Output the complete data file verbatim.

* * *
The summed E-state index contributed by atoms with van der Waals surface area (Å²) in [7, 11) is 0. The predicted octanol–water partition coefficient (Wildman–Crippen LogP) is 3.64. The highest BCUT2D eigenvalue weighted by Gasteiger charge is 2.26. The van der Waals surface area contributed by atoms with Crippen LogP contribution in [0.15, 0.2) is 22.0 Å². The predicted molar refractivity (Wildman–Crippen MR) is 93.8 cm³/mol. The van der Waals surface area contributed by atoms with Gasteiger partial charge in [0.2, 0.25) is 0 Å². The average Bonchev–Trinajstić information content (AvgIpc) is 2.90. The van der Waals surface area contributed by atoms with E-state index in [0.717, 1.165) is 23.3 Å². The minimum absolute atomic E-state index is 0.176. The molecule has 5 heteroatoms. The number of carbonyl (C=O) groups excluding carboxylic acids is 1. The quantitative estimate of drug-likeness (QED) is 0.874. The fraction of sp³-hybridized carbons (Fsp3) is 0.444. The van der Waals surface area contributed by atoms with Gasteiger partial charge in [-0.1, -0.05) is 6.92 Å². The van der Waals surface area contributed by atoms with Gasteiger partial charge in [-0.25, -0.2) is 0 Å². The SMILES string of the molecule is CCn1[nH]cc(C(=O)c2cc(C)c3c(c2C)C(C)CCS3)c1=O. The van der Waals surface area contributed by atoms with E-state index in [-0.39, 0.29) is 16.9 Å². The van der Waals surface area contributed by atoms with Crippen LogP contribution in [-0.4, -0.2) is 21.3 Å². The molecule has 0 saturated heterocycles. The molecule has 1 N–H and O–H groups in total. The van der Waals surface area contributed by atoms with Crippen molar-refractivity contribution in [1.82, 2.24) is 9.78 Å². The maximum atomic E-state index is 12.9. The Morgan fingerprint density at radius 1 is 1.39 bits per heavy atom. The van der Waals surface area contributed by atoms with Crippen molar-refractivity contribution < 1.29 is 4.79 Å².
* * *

The summed E-state index contributed by atoms with van der Waals surface area (Å²) in [7, 11) is 0. The predicted octanol–water partition coefficient (Wildman–Crippen LogP) is 3.64. The highest BCUT2D eigenvalue weighted by Gasteiger charge is 2.26. The van der Waals surface area contributed by atoms with Crippen LogP contribution in [0.15, 0.2) is 22.0 Å². The predicted molar refractivity (Wildman–Crippen MR) is 93.8 cm³/mol. The van der Waals surface area contributed by atoms with Gasteiger partial charge in [0.2, 0.25) is 0 Å². The average Bonchev–Trinajstić information content (AvgIpc) is 2.90. The van der Waals surface area contributed by atoms with E-state index in [0.717, 1.165) is 23.3 Å². The minimum absolute atomic E-state index is 0.176. The molecule has 5 heteroatoms. The number of carbonyl (C=O) groups excluding carboxylic acids is 1. The quantitative estimate of drug-likeness (QED) is 0.874. The fraction of sp³-hybridized carbons (Fsp3) is 0.444. The van der Waals surface area contributed by atoms with Gasteiger partial charge in [-0.1, -0.05) is 6.92 Å². The van der Waals surface area contributed by atoms with Gasteiger partial charge in [-0.25, -0.2) is 0 Å². The SMILES string of the molecule is CCn1[nH]cc(C(=O)c2cc(C)c3c(c2C)C(C)CCS3)c1=O. The van der Waals surface area contributed by atoms with E-state index in [-0.39, 0.29) is 16.9 Å². The van der Waals surface area contributed by atoms with Crippen LogP contribution in [-0.4, -0.2) is 21.3 Å². The molecule has 0 saturated heterocycles. The molecule has 1 N–H and O–H groups in total. The van der Waals surface area contributed by atoms with Crippen molar-refractivity contribution in [1.82, 2.24) is 9.78 Å². The maximum atomic E-state index is 12.9. The Morgan fingerprint density at radius 1 is 1.39 bits per heavy atom. The van der Waals surface area contributed by atoms with Crippen molar-refractivity contribution < 1.29 is 4.79 Å².